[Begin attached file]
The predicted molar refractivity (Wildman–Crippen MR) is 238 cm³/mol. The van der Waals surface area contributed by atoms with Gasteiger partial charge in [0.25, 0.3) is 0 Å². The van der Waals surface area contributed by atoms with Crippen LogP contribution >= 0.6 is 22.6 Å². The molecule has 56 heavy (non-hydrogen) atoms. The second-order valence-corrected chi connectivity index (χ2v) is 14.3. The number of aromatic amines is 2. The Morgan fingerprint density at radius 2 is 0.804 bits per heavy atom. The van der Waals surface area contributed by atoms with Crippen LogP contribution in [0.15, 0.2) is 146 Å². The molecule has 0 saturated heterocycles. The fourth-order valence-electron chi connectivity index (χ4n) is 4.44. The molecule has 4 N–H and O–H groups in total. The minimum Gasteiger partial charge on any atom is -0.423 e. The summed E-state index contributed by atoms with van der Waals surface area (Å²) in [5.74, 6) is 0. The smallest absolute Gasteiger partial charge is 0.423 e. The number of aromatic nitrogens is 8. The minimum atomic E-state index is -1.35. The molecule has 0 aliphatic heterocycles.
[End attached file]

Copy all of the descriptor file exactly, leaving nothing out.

The predicted molar refractivity (Wildman–Crippen MR) is 238 cm³/mol. The van der Waals surface area contributed by atoms with Gasteiger partial charge in [0.25, 0.3) is 0 Å². The van der Waals surface area contributed by atoms with Crippen LogP contribution >= 0.6 is 22.6 Å². The molecule has 56 heavy (non-hydrogen) atoms. The second-order valence-corrected chi connectivity index (χ2v) is 14.3. The number of aromatic amines is 2. The Morgan fingerprint density at radius 2 is 0.804 bits per heavy atom. The van der Waals surface area contributed by atoms with Crippen LogP contribution in [0.15, 0.2) is 146 Å². The molecule has 0 saturated heterocycles. The fourth-order valence-electron chi connectivity index (χ4n) is 4.44. The molecule has 4 N–H and O–H groups in total. The minimum Gasteiger partial charge on any atom is -0.423 e. The summed E-state index contributed by atoms with van der Waals surface area (Å²) in [5.74, 6) is 0. The smallest absolute Gasteiger partial charge is 0.423 e. The number of aromatic nitrogens is 8. The minimum atomic E-state index is -1.35. The molecule has 0 aliphatic heterocycles.